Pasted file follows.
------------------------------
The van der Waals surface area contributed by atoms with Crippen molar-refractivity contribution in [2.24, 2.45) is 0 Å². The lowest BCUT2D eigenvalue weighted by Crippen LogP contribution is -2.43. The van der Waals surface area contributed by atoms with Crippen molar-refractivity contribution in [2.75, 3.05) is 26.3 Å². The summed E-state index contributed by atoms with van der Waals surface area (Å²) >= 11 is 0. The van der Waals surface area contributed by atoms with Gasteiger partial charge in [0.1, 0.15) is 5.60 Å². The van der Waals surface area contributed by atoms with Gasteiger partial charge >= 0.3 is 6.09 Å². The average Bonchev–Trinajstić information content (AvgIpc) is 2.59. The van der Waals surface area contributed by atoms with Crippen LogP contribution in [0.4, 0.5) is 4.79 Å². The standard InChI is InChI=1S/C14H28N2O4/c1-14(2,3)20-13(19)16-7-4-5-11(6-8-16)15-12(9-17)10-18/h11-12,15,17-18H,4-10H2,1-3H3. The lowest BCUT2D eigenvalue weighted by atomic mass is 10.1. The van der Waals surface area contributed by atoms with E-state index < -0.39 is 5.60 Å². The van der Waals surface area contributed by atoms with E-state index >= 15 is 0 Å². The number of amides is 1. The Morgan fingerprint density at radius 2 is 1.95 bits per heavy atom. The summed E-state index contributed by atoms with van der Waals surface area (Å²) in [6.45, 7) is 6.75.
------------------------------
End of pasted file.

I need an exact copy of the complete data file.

The van der Waals surface area contributed by atoms with Crippen molar-refractivity contribution in [2.24, 2.45) is 0 Å². The lowest BCUT2D eigenvalue weighted by Crippen LogP contribution is -2.43. The van der Waals surface area contributed by atoms with Crippen molar-refractivity contribution in [2.75, 3.05) is 26.3 Å². The summed E-state index contributed by atoms with van der Waals surface area (Å²) >= 11 is 0. The van der Waals surface area contributed by atoms with Gasteiger partial charge in [0.1, 0.15) is 5.60 Å². The van der Waals surface area contributed by atoms with Gasteiger partial charge >= 0.3 is 6.09 Å². The average Bonchev–Trinajstić information content (AvgIpc) is 2.59. The van der Waals surface area contributed by atoms with Crippen LogP contribution in [0.4, 0.5) is 4.79 Å². The standard InChI is InChI=1S/C14H28N2O4/c1-14(2,3)20-13(19)16-7-4-5-11(6-8-16)15-12(9-17)10-18/h11-12,15,17-18H,4-10H2,1-3H3. The lowest BCUT2D eigenvalue weighted by atomic mass is 10.1. The van der Waals surface area contributed by atoms with E-state index < -0.39 is 5.60 Å². The van der Waals surface area contributed by atoms with E-state index >= 15 is 0 Å². The number of amides is 1. The Morgan fingerprint density at radius 2 is 1.95 bits per heavy atom. The summed E-state index contributed by atoms with van der Waals surface area (Å²) in [6.45, 7) is 6.75.